from the opening-up-our-libel-laws dept
It appears whatever modest amount of restraint that our President had regarding his early promise to "open up our libel laws" have gone away. As you may recall, during the campaign he made such a promise, perhaps not realizing that defamation laws are not under the purview of the federal government -- and any changes at the state level are limited by the 1st Amendment of the Constitution (not something he can write away with an executive order). Right before he was inaugurated, he seemed to back down a little on that promise -- telling the NY Times that someone had pointed out to him that with more open libel laws, he was more likely to get sued as well.
Over the first three years of his Presidency, while constantly lashing out ridiculously at the press, and the Washington Post and the NY Times in particular -- including his constant authoritarian attack of calling them "the enemy of the people" -- he had not sued. Until last week when he tapped lawyer Charles Harder (who, we'll remind you, was the lawyer in the lawsuit against us), to represent the Trump Campaign (rather than Donald directly) to sue the NY Times over an opinion piece. Trump and Harder have now done so again, this time suing the Washington Post over two opinion pieces.
The complaint -- like the one against the NY Times -- is laughable and will be thrown out of court. Again, opinions are not defamatory, and the articles were opinion pieces. The statements they make, that the Trump campaign declares defamatory are basically all ones based on disclosed facts. The complaint is short and not very detailed. It highlights just a single line in each post that it claims is defamatory:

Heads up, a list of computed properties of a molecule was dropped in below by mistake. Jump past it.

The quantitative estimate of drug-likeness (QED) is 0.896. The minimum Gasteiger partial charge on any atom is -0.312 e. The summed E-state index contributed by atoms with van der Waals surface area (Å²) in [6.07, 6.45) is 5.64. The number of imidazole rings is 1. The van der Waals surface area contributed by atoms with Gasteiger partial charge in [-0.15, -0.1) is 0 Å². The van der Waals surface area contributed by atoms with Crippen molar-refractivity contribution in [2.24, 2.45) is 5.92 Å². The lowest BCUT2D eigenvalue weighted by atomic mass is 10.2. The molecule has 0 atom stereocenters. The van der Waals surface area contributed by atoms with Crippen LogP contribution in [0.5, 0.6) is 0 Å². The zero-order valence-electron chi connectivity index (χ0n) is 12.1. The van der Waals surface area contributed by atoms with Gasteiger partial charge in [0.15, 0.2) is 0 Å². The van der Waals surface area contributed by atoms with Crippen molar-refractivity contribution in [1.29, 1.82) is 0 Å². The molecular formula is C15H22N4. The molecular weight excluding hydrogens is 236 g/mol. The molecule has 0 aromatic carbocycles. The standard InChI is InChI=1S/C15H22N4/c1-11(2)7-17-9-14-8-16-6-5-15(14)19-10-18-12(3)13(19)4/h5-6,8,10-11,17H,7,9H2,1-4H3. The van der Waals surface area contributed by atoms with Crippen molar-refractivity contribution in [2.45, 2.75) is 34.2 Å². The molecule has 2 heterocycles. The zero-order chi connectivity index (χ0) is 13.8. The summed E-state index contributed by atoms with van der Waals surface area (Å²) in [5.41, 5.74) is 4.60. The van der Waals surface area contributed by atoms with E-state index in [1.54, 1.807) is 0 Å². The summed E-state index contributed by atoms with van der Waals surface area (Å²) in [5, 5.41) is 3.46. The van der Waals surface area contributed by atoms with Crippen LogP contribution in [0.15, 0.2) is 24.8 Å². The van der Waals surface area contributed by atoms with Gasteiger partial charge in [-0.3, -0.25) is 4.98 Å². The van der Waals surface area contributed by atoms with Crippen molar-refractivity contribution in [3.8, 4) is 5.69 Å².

On or about June 13, 2019, The Post published the article entitled Trump just invited another Russian attack. Mitch McConnell is making one more likely (the June 13 Article), by Greg Sargent, which contained the defamatory claim that Special Counsel Robert Mueller concluded that the Campaign tried to conspire with a sweeping and systematic attack by Russia against the 2016 United States presidential election.
The statement in the June 13 Article is false and defamatory. In fact, Special Counsel Muellers Report on the Investigation into Russian Interference in the 2016 Presidential Election released on or about April 18, 2019 (the Mueller Report), nearly two months before the June 13 Article, came to the opposite conclusion of the June 13 Article, namely, the Mueller Report concluded there was no conspiracy between the Campaign and the Russian government, and no United States person intentionally coordinated with Russias efforts to interfere with the 2016 election.
On or about June 20, 2019, The Post published the article entitled Trump: I can win reelection with just my base (the June 20 Article), by Paul Waldman, which contains the defamatory statement who knows what sort of aid Russia and North Korea will give to the Trump campaign, now that he has invited them to offer their assistance?
The statement in the June 20 Article is false and defamatory. There has never been any statement by anyone associated with the Campaign or the administration inviting Russia or North Korea to assist the Campaign in 2019 or beyond. There also has never been any reporting that the Campaign has ever had any contact with North Korea relating to any United States election.